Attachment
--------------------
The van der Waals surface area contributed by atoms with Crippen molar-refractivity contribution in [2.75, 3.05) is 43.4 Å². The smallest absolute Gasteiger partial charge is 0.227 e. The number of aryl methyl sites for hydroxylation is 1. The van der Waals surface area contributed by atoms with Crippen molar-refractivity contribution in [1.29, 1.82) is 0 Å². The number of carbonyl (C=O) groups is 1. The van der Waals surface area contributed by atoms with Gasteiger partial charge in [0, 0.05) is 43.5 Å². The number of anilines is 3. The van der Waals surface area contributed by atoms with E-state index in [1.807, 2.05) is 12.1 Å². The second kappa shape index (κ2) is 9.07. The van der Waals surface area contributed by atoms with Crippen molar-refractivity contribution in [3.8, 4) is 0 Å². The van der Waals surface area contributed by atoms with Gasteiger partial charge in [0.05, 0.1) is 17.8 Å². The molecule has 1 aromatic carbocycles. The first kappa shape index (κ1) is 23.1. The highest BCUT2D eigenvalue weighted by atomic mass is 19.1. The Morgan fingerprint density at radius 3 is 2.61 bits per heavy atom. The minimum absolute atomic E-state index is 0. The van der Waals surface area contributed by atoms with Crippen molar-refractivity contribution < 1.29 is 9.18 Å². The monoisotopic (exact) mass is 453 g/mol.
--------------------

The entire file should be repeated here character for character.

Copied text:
The van der Waals surface area contributed by atoms with Crippen molar-refractivity contribution in [2.75, 3.05) is 43.4 Å². The smallest absolute Gasteiger partial charge is 0.227 e. The number of aryl methyl sites for hydroxylation is 1. The van der Waals surface area contributed by atoms with Crippen molar-refractivity contribution in [1.29, 1.82) is 0 Å². The number of carbonyl (C=O) groups is 1. The van der Waals surface area contributed by atoms with Gasteiger partial charge in [0, 0.05) is 43.5 Å². The number of anilines is 3. The van der Waals surface area contributed by atoms with E-state index in [1.807, 2.05) is 12.1 Å². The second kappa shape index (κ2) is 9.07. The van der Waals surface area contributed by atoms with Crippen molar-refractivity contribution in [3.8, 4) is 0 Å². The van der Waals surface area contributed by atoms with Gasteiger partial charge in [0.05, 0.1) is 17.8 Å². The molecule has 1 aromatic carbocycles. The first kappa shape index (κ1) is 23.1. The highest BCUT2D eigenvalue weighted by atomic mass is 19.1. The Morgan fingerprint density at radius 3 is 2.61 bits per heavy atom. The minimum absolute atomic E-state index is 0. The van der Waals surface area contributed by atoms with Crippen molar-refractivity contribution < 1.29 is 9.18 Å². The monoisotopic (exact) mass is 453 g/mol.